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I am working on a strategic project where I am going to design strategies to attract international students for a new program that we recently started. What are the marketing strategies European universities experimenting with in order to attract more international students?
Please exclude Online Marketing & Social media from the discussion below.
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a) Centralise strategy and reporting procedure
A common challenge when working in higher education marketing is budgets are spread between departments and decentralised. Without centralised reporting, it’s easy for different departments to fall into a pattern of using the same strategies year after year just because that's what they did the year before.
b) Develop a digital-friendly brand
Many colleges and universities are now finding they need to update their branding to work on digital devices. Finally, remember that to stand up over time, a higher education brand has to be associated with consistent quality education and alumni success. Showcase the quality of your university using statements backed with data and facts.
c) Personalize communication
People seek higher education for different reasons. Some are coming straight from high school while others are changing careers. So PC is can possibly an important tactics regarding this aspect.
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I am working on my Ph.D. topic and I'm interested in areas such as Marketing, Higher education, Startups, Internationalization, Strategies. Please recommend me different topics that fit well in the defined areas of interest. One of the topic which could be,
''Marketing strategies for the internationalization of higher education''
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Entrar en el proceso de observación y dialogo con ciudadanos profesionales, de investigación y empresarios del contexto donde te encuentras @ Nayan Kadam. Desde las debilidades locales se puede visionar fortalezas globalizantes hacia la internacionalización.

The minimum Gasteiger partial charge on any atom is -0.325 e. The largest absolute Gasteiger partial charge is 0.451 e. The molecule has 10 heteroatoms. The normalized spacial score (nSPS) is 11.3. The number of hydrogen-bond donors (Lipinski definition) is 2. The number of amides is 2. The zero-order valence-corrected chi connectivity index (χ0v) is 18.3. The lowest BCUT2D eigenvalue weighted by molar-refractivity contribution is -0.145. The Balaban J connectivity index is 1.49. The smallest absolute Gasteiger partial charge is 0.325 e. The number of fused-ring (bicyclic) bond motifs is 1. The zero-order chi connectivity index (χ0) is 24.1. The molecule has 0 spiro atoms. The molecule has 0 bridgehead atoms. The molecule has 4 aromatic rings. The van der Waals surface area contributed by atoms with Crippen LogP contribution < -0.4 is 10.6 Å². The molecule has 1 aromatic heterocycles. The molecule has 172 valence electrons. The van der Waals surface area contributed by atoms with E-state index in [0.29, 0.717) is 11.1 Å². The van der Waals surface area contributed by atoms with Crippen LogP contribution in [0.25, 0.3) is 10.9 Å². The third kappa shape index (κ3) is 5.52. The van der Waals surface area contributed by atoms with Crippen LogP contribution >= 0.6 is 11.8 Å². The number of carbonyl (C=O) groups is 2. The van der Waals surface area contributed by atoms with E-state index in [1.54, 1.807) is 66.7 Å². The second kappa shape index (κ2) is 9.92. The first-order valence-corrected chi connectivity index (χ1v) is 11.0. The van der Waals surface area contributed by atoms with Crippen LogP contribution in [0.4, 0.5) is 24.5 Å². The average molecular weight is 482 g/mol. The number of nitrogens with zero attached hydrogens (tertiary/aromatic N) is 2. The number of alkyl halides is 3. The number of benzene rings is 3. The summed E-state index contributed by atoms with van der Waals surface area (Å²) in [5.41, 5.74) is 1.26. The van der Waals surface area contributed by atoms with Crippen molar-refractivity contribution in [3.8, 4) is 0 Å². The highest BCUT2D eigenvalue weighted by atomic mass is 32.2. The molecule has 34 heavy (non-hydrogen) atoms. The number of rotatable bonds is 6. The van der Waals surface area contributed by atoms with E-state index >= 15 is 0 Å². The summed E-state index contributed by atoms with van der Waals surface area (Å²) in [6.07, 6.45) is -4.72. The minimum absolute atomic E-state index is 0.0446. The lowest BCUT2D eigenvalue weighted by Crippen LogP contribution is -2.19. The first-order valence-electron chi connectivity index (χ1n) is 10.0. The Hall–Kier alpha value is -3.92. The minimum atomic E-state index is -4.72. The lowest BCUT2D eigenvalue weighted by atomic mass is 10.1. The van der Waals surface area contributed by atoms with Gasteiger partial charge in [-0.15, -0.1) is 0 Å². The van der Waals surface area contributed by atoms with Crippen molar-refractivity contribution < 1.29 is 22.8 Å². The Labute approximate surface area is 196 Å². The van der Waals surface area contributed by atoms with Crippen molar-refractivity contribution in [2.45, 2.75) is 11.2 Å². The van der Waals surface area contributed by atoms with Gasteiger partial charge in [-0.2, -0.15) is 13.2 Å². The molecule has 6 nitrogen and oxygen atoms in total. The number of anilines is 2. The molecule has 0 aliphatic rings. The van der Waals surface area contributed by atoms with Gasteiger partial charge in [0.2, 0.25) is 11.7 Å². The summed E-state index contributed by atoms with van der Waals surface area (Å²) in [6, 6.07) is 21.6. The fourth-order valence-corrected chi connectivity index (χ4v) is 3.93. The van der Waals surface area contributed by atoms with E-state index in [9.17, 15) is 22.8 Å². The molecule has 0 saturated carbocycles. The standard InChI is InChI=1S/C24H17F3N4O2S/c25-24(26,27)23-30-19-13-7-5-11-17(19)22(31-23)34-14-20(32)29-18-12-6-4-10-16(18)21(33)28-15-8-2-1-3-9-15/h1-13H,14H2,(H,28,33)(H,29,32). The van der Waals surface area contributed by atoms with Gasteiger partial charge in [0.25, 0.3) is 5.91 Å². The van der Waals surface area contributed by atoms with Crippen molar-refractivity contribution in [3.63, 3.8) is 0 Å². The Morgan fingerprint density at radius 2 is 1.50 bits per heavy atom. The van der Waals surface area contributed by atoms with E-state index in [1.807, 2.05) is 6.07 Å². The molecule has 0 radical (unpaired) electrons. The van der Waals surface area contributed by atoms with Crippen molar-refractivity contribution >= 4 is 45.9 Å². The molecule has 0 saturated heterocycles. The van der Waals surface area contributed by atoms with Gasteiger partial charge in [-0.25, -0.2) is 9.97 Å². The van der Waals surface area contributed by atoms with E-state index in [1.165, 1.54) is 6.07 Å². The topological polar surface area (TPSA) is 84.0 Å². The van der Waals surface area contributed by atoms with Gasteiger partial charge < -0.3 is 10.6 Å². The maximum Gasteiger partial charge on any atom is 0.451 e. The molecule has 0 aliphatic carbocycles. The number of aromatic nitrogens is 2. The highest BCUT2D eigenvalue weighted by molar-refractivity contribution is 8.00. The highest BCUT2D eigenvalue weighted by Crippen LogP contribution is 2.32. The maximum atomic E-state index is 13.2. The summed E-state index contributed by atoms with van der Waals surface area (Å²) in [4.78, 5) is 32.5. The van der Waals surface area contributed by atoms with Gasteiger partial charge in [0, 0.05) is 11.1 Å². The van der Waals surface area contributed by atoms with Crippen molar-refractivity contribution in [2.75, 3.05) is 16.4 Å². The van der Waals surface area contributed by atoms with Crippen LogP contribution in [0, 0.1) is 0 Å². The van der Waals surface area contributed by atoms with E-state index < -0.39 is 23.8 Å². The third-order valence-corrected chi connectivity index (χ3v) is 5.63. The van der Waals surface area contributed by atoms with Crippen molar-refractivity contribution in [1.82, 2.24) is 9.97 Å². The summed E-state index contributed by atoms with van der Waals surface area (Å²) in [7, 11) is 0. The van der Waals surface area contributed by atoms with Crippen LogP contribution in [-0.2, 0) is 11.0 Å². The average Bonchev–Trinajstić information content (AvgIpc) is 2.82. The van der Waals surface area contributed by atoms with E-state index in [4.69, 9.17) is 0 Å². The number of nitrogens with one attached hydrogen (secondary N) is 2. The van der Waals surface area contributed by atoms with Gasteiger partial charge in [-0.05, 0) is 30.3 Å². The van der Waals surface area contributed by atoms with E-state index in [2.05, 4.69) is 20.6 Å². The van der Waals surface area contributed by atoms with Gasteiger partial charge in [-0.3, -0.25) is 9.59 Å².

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As a student, I have always read that the probability of getting a job in the oil industry is related to its value in the international market. Please enlighten me with some political reasons associated with unstabilized, always changing oil prices which reaches $ 147 sometimes and sometimes only $30.
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I advise to read the following articles:
Hilal M S Al-Mamaari, Hussein A Kazem, and Miqdam T Chaichan, “Climate Change: the Game Changer in the Gulf Cooperation Council Region”, Elsevier-Renewable and Sustainable Energy Review (RSER, ISSN: 1364-0321), September 2017, Vol. 76, pp. 555-576.
Hilal M S Al-Mamaari, Hussein A Kazem, and Miqdam T Chaichan, “The impact of oil price fluctuations on common renewable energies in GCC countries”, Elsevier-Renewable and Sustainable Energy Review (RSER, ISSN: 1364-0321), 2017, Vol. 75, pp. 989-1007.
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Before now natural rubber producers have always been advice by experts to reduce production/supply whenever there is fall in price of natural rubber. The recent fall in the price of natural rubber is not as a result of over supply/low demand of the produce but as a result of the trade war between the USA and China. What advice will you give to the natural rubber producers